In a painting, cracks are the most obvious sign of aging. They are noticeable in all old paintings and, to some extent, they cause a change in their appearance.
The fine pattern formed on the surface of the paint layer is called crackle or craquelure. This pattern is usually very homogeneous giving the paintings its characteristic texture. They are associated with their formation mechanism, and can be divided between drying and ageing cracks.
Paintings are created in an stratigraphic structure, with the different layers, support, primer, ground or preparatory layer, paint layer, glazes, and varnish layer, applied one on top of the previous one. All these different layers interact with each other and is precisely this connection between layers which causes the development of the craquelure.
Drying craquelure is directly related with the failure of the artist following the “fat over lean” rule. When in consecutive sessions, the artist applies a layer of paint leaner than the previous one, there is not enough grip between layers and the second layer tends to slide over the first one during the drying process, causing this type of crack; consequently, the under layer becomes exposed.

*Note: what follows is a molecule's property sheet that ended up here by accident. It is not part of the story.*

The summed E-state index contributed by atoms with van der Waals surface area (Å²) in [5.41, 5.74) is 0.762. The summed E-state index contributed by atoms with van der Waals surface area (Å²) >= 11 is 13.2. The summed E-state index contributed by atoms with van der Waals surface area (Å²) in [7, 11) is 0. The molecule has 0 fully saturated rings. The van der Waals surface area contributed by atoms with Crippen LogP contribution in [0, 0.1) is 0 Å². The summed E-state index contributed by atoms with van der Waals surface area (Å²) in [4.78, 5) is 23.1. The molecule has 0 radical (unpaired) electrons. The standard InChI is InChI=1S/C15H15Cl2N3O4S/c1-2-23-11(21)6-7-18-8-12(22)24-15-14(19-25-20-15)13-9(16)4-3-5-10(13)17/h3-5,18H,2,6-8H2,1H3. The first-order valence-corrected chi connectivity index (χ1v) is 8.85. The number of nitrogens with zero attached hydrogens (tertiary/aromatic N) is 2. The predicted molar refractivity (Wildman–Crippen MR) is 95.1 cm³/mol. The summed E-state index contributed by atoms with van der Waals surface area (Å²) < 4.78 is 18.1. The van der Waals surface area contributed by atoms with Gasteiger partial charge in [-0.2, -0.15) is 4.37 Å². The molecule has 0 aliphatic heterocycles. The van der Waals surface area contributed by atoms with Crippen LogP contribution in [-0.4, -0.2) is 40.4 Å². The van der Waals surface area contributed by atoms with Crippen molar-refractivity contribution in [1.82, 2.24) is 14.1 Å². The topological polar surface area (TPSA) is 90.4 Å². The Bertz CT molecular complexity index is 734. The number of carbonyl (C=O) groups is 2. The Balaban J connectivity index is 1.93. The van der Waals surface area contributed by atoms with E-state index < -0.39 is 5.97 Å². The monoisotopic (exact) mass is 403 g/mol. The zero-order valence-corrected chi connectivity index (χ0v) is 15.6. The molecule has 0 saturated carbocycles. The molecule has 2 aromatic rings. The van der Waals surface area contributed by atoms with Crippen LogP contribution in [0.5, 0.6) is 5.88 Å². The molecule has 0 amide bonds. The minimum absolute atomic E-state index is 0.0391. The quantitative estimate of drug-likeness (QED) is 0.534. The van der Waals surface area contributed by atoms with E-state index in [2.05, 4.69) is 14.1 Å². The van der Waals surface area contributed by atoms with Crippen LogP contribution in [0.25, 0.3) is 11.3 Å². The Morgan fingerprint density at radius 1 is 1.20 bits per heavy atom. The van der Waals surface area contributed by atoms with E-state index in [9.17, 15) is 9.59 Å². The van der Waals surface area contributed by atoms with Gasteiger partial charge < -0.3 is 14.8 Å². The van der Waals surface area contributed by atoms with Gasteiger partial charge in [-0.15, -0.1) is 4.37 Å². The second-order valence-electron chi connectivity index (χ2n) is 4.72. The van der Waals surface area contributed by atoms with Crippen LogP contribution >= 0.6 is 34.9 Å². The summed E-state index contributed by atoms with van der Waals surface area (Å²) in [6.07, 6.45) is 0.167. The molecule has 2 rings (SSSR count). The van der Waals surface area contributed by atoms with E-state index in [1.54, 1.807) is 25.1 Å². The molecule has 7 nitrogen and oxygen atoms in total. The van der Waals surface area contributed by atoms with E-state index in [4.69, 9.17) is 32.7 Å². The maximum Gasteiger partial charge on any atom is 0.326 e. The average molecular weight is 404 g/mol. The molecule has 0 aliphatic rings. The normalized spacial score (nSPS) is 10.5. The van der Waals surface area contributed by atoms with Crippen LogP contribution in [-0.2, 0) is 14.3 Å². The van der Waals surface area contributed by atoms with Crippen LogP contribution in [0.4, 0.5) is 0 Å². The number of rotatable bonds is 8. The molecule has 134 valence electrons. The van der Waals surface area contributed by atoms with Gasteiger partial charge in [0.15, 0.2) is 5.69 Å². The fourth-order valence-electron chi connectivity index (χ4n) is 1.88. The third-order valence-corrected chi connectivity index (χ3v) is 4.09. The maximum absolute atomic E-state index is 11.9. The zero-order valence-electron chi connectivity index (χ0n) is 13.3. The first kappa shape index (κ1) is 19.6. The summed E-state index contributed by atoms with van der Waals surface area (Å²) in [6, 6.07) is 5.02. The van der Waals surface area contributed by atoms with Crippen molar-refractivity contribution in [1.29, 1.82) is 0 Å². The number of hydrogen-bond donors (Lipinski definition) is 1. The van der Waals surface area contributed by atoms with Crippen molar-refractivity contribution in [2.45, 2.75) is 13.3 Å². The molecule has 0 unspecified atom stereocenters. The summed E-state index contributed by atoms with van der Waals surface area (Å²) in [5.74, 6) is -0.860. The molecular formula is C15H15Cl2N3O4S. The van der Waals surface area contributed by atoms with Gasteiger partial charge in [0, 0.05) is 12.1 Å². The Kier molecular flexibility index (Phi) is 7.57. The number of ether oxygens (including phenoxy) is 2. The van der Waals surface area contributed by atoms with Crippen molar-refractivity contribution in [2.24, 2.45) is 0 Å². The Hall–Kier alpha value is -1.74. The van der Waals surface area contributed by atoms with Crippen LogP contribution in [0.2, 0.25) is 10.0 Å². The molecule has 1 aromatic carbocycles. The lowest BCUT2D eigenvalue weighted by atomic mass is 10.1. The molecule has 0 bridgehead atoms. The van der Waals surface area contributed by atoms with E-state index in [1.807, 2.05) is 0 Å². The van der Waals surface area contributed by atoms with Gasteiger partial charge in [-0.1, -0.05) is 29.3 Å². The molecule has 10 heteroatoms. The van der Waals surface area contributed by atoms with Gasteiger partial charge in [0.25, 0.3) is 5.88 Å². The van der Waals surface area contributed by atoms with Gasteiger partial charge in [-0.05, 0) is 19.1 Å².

They are characterized by the profile of the edge: no sharp edges but smooth ductile curves. The width will vary proportionally with the thickness of the paint layer.
On the other hand, ageing cracks are developed over a much more extended period of time. They are usually formed as a result of the interaction between all the materials of the painting, from the support to the varnish layer, as well as the relation of all these components with the environmental conditions. Some of those patterns are associated to the features of the support, like the ‘pavement’ or ‘grid’ cracks that follow the threads of coarse-woven plain-weave canvases.
Some other cracks are associated with accidents that happened to the painting during its lifetime. Some examples of this type of external damage are spiral cracks, usually developed as a result of an impact, or feather cracks (also called herring bone cracks) generated as a consequence of an accidental scraping of the painting in the back, for example during the keying of the stretcher.
Cracks per se are not a problem. They belong to the aged painting and they are part of it. The problem arises when they become associated with a failure of the binding agent producing layer separation.